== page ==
Arcade of My Youth: Landstuhl

A lot of us had childhood arcades, and most of us saw them change. If you’re my age, you might’ve watched a gallery of varied offerings, Final Fight and Ghosts ‘N Goblins and Raiden and all, shift into a throng of Street Fighter II, Mortal Kombat, and every fighting game aping their success. If you’re older than I am, you might’ve seen an arcade trade pop-culture staples like Pac-Man and Space Invaders for things with vaguer goals and smaller crowds. If you’re younger than I am, you might’ve had time only to observe a neighborhood fixture waste down to a few prize-grabber machines and an Area 51 cabinet with only one plastic pistol working. Then it finally closed and signaled that the modern world has little space for childhood arcades.

I say all of this in envy, because I never had much of a childhood arcade. I spent five years of that childhood in Germany, as my father was in the Air Force. Instead of living on an American military base, we lived in a German village, and if that warren of half-timbered homes and dangerously sharp turns had an arcade, I never found it.

The closest I had was the small arcade at Landstuhl Regional Medical Center. It was a mere nook in the base cafeteria, but it was my best vision of quarter-devouring culture in the late 1980s and early 1990s. The selection was the video-game equivalent of the Armed Forces Network, where you’d see current TV shows like ALF and In Living Color aired in tandem with black-and-white movies. Older Kung-Fu and Tiger-Heli cabinets would sit alongside Cabal and Golden Axe, and I couldn’t be sure if a game would stick around for the next time my family dropped by the BX.

In this arcade the size of a small moving van, I remember three games most vividly.

Arcades intimidated me, and I doubt I was alone. A game on the computer or NES could be practiced in your own home, but arcade titles were merciless and impatient. You put in a quarter and tried to grasp the gameplay through a joystick and buttons, and heaven help the slow learners.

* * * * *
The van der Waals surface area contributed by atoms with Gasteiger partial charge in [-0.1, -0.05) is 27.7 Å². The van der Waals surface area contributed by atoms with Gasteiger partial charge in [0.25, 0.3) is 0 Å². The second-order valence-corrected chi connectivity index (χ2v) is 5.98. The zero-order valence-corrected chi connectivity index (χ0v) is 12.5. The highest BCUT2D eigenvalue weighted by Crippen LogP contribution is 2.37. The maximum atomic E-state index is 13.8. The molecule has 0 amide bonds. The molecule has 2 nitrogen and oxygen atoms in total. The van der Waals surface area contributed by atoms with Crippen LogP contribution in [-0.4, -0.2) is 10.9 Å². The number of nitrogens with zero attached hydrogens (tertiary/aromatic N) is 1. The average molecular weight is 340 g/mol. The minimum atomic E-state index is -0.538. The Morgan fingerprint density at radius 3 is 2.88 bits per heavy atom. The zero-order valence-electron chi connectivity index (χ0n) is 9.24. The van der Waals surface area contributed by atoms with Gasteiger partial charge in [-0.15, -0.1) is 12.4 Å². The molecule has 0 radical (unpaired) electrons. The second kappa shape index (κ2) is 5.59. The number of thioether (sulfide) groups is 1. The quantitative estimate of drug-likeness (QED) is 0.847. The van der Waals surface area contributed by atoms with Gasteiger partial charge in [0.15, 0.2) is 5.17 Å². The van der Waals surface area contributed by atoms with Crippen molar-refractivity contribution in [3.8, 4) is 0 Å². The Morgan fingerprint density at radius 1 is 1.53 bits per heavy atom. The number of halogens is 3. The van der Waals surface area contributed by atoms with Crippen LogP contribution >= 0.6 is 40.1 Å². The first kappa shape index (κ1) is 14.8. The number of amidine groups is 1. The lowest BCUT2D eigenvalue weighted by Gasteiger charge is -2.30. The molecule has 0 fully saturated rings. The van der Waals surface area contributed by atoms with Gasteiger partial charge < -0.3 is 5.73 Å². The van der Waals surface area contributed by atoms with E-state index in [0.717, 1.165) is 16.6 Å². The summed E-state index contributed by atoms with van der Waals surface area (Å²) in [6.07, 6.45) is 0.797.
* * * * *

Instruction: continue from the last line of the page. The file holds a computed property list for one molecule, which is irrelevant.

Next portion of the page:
My mother always admonished me against playing arcade games. I once thought she merely disdained them as unproductive wastes, but I now think she had a more insightful motive. She didn’t want me spending money on arcade games because I was terrible at them.

That’s why Wardner got my attention. Arcade games tended to kill you off in barrages of enemy bullets or throngs of street punks, but Wardner was less threatening at first. It was a side-scrolling game where a pudgy hobbit bounced across forest floors and threw fireballs. It was a lot like Super Mario Bros., and I already knew how to play that! This Wardner thing should be easy!

Well, it wasn’t. Wardner is an action-platform game from Toaplan, a company better known for crafting impressive shooters like Batsugun and Outzone. Those shooters are tough, and so is Wardner. It sees its rotund hero waddling through a fantasy realm in search of his girlfriend, who’s encased in crystal and offered to the local tyrant, Mr. Wardner. Our protagonist can boost his fire magic and don a protective cloak, but at the game’s start he tosses only one limp flame at a time, and a single hit does him in. I’d later learn that his name is Dover, but after losing a few quarters to the game, I was more inclined to call him Fatsy Bumbledick.

As frustrating as Wardner was, it fascinated me with the loose, unexplained logic arcade games often put forth. The second level is a dilapidated factory where Fatsy faces whirling blades, conveyor belts, spiked drones, and other challenges required by any game where someone can jump. Yet I was intrigued to see all of this pop up after a stage full of forests and castles and dragons. Was Mr. Wardner trying to industrialize this peaceful land, like something out of that unnecessary chapter at the end of The Lord of the Rings? Or did Wardner actually occur in the future, when gnomes and fairies live among the ruins of humankind and an entire factory still treads on in ignorance, slowly devolving into one massive death trap?

I also liked what awaits at the end of the factory. You’ll see a woman pacing in a locked room, but once the level-boss dragon is defeated and the door is opened, she turns into a generic ghoul. If that occurred only on the second level, I just knew that the game held stranger twists later on. Perhaps the real villain would be Fatsy’s crystalized sweetheart or some mutated, long-lived survivor of whatever catastrophe had ended human civilization!

Wardner wasn’t worth my speculation. As I found out years later, it grows wearisomely hard by the last stage, and there are no shockers apart from Mr. Wardner transforming from an aged sorcerer to a hirsute demon. That's really a standard disappearing-handkerchief trick among the dark sorcerers of video games. Wardner is just an average action title with a few neat ideas and solid Toaplan execution. It’s Ghosts ‘N Goblins after a big meal, but for a little while it opened up a post-apocalyptic fantasyland for me. In several ways.